Aug 12, 2022 - News

New digs for African American museum

The Family Court Building located at 1801 Vine St.
The Family Court Building located at 1801 Vine St. Photo: Alexa Mencia/Axios

The African American Museum in Philadelphia (AAMP) is moving to the Benjamin Franklin Parkway.

Driving the news: The city revealed Thursday that it will redevelop the massive, long-vacant classical building known as the Family Court Building on the Parkway at 1801 Vine St., which will house the African American museum and other tenants.

  • The city also will expand the Parkway Central Library by redeveloping the 88,000-square-foot parking lot that sits behind it at 1901 Wood St.

Zoom in: Four firms were recently selected to redevelop both city-owned sites.

  • The Philadelphia Industrial Development Corporation (PIDC), the nonprofit founded by the city and The Chamber of Commerce for Greater Philadelphia, is managing the development process.

The intrigue: No budget is set for the projects yet and future ownership of the sites will be determined as part of the development proposal process, Jessica Calter, a PIDC spokesperson, told Axios.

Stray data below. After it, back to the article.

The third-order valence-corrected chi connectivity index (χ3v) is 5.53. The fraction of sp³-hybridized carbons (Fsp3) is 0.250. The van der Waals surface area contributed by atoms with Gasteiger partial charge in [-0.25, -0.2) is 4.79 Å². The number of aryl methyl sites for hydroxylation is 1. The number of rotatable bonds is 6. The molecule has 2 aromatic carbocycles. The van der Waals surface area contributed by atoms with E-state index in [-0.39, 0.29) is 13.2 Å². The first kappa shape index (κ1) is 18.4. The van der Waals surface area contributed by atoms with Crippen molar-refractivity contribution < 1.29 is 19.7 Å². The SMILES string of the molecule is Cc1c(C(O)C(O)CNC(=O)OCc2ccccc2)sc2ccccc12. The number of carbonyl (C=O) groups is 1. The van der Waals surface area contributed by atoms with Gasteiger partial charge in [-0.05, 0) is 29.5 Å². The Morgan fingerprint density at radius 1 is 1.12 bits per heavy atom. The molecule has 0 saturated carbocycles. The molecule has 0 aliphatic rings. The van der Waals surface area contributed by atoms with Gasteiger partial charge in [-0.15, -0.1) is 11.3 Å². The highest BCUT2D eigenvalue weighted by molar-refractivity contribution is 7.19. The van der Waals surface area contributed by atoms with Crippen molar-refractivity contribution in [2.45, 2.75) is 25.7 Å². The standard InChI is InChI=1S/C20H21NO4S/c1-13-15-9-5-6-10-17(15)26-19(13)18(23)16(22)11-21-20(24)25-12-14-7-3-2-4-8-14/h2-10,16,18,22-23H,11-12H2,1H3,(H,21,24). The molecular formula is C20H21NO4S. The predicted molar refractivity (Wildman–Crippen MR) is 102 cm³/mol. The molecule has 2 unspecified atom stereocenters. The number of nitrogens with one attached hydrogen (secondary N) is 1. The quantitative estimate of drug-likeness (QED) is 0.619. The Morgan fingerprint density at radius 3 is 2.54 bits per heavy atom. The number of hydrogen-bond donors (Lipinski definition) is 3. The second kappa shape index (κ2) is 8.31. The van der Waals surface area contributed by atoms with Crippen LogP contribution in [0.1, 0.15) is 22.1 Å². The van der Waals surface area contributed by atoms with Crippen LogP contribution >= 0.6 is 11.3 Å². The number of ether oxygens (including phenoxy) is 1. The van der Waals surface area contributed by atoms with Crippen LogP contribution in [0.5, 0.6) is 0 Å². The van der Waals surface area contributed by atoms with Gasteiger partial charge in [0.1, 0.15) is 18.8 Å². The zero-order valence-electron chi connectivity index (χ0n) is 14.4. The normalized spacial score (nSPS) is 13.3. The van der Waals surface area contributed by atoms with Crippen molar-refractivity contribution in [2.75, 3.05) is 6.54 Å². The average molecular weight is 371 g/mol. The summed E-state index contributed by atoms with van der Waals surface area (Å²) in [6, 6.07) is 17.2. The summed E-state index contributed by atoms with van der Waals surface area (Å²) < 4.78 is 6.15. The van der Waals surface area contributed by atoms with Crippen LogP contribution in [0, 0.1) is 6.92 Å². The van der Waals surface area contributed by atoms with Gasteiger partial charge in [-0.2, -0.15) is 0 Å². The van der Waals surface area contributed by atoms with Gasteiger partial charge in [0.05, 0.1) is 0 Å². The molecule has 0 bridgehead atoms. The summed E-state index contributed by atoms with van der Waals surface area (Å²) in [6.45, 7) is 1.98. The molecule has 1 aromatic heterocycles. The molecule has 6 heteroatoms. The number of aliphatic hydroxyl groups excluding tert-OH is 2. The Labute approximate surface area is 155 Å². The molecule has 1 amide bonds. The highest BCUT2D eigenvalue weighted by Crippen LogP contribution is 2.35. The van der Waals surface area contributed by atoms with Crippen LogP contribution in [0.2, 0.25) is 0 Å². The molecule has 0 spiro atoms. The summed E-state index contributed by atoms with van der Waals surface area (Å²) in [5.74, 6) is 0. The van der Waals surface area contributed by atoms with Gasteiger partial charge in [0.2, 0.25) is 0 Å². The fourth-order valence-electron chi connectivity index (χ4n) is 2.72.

A rendering of Logan Square where two properties will be redeveloped.
A rendering of the Logan Square neighborhood highlighting where the parking lot at 1901 Wood St., left, and Family Court Building, right, are located. Photo courtesy of the City of Philadelphia

Details: The Family Court Building has more than 247,000 square feet and looks out onto Logan Square.

  • The building is a twin of the Free Library of Philadelphia and is located among other cultural institutions, including The Academy of Natural Sciences of Drexel University and The Franklin Institute.

Plus: The Parkway Central Library development is expected to add a 60,000-square-foot children and family center, auditorium, offices and more, according to the city.

What they're saying: Ashley Jordan, AAMP president, said the move to the Parkway would boost the museum's visibility, and as much as triple the museum's current gallery, theater and other programming space.

  • She hoped the change of venue would help make Philly a destination site for African American history and culture.
  • "It's a turning point in our history," she told Axios.

Of note: The nonprofit AAMP was founded in 1976 during the nation's bicentennial and was funded and built by the city.

What's next: PIDC is expected to release a request for proposals later this month for the projects, with proposals due from the firms at the end of the year.

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